faculty positions for spouses

eoshuster at UCDAVIS.EDU eoshuster at UCDAVIS.EDU
Mon Aug 15 20:00:22 EST 1994


On Aug 15, lakleczk at bioslave.uio.no (Leszek Andrzej Kleczkowski) wrote:

> Now the relevant question:  how likely it is that BOTH spouses will edge 
> over 100 qualified candidates per position?  
...
> In any case, negotiating a faculty position (or tenure-track) 
> for a spouse is not an exception, however disgusting it may be for those 
> who value merit in job applicants.

  You are assuming that the spouses are not qualified.  It is rarely the
case that any of the 100 (more likely 400) applicants for a faculty
position is the "ideal" candidate (just try to get any search committee to
agree on the definition of "ideal").  Usually, there are many candidates
who meet the stated qualifications on paper.  As in deciding the cutoff
point on grant applications, it is more usually a case of deciding which
qualified applicants NOT to interview.  When I was looking for jobs (~5-6
yrs ago) people told me that ~25% of applicants (~250-300) were usually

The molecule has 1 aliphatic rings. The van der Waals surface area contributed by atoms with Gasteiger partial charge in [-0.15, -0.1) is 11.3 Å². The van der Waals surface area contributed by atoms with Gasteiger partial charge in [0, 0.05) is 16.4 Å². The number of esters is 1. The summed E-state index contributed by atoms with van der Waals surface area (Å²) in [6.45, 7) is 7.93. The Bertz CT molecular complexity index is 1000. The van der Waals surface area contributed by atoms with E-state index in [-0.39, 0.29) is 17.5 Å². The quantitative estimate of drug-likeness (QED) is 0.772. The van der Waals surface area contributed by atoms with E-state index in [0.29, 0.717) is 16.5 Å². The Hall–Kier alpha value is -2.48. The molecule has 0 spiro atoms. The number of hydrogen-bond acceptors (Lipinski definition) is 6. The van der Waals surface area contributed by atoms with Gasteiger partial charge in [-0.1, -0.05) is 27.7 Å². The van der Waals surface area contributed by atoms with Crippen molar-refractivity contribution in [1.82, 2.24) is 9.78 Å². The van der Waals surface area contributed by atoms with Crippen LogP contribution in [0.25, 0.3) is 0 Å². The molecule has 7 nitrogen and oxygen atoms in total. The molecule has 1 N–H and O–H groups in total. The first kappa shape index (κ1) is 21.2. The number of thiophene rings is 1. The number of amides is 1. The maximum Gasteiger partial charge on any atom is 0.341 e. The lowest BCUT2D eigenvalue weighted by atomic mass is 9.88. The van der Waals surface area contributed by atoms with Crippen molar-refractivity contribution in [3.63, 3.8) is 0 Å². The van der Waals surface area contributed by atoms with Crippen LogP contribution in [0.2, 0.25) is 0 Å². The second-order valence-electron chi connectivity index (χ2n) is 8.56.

qualified, and 10% looked good, but that Depts could only interview 3-6. 
If anything, the competition has become more intense since then (at least
in the biological sciences).  Once you get to the interview stage, it's
almost a coin toss (assuming that all candidates do reasonable jobs on the
seminar/interview), since many intangible factors go into the final
decision (I could write lots more on this, but that's another post).  The
bottom line is that spousal accommodation is just one more of those factors
that may be used to choose which of the MANY qualified applicants are
offered the job.  Is it fair?  As long as both spouses are qualified, it is
no more or less fair than cases where applicants receive an edge because of
prior contact at scientific conferences or through previous collaborations
w/ members of the Dept.  Also, the issue of fairness cuts both ways - do we
really want to return to the days where MOST spouses had to choose between
grossly disparate job titles in one location or jobs at opposite ends of
the country (and possibly the end of the relationship) just because
employers bent over backwards NOT to be accomodating?  (And, yes, I know
that this still happens, but at least it is not the ONLY option any more).

Beth Shuster
Univ. of California, Davis
eoshuster at ucdavis.edu




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